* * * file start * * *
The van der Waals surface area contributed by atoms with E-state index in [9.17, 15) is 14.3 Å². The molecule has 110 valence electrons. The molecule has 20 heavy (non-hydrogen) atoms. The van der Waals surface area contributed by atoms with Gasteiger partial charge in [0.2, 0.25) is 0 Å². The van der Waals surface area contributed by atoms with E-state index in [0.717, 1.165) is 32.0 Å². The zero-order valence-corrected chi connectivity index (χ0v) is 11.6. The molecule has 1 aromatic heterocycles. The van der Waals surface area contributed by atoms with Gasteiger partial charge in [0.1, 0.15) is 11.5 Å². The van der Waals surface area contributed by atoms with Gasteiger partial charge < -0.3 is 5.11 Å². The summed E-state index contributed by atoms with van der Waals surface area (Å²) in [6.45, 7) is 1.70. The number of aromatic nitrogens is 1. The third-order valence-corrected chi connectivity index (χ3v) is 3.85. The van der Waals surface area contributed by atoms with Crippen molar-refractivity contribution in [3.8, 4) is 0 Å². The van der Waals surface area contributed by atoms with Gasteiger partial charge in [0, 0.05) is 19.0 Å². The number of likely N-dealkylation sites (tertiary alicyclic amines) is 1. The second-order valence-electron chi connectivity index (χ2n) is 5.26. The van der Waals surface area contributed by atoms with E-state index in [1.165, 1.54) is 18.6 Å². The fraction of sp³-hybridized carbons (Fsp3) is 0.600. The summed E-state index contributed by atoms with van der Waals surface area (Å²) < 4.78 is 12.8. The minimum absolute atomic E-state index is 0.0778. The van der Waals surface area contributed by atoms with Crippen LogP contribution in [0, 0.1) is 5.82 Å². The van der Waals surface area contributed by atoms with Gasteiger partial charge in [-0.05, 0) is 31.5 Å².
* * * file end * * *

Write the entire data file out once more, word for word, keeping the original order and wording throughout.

The van der Waals surface area contributed by atoms with E-state index in [9.17, 15) is 14.3 Å². The molecule has 110 valence electrons. The molecule has 20 heavy (non-hydrogen) atoms. The van der Waals surface area contributed by atoms with Gasteiger partial charge in [0.2, 0.25) is 0 Å². The van der Waals surface area contributed by atoms with E-state index in [0.717, 1.165) is 32.0 Å². The zero-order valence-corrected chi connectivity index (χ0v) is 11.6. The molecule has 1 aromatic heterocycles. The van der Waals surface area contributed by atoms with Gasteiger partial charge in [0.1, 0.15) is 11.5 Å². The van der Waals surface area contributed by atoms with Gasteiger partial charge < -0.3 is 5.11 Å². The summed E-state index contributed by atoms with van der Waals surface area (Å²) in [6.45, 7) is 1.70. The number of aromatic nitrogens is 1. The third-order valence-corrected chi connectivity index (χ3v) is 3.85. The van der Waals surface area contributed by atoms with Crippen molar-refractivity contribution in [3.8, 4) is 0 Å². The van der Waals surface area contributed by atoms with Gasteiger partial charge in [0, 0.05) is 19.0 Å². The number of likely N-dealkylation sites (tertiary alicyclic amines) is 1. The second-order valence-electron chi connectivity index (χ2n) is 5.26. The van der Waals surface area contributed by atoms with E-state index in [1.165, 1.54) is 18.6 Å². The fraction of sp³-hybridized carbons (Fsp3) is 0.600. The summed E-state index contributed by atoms with van der Waals surface area (Å²) < 4.78 is 12.8. The minimum absolute atomic E-state index is 0.0778. The van der Waals surface area contributed by atoms with Crippen LogP contribution in [0, 0.1) is 5.82 Å². The van der Waals surface area contributed by atoms with Gasteiger partial charge in [-0.05, 0) is 31.5 Å².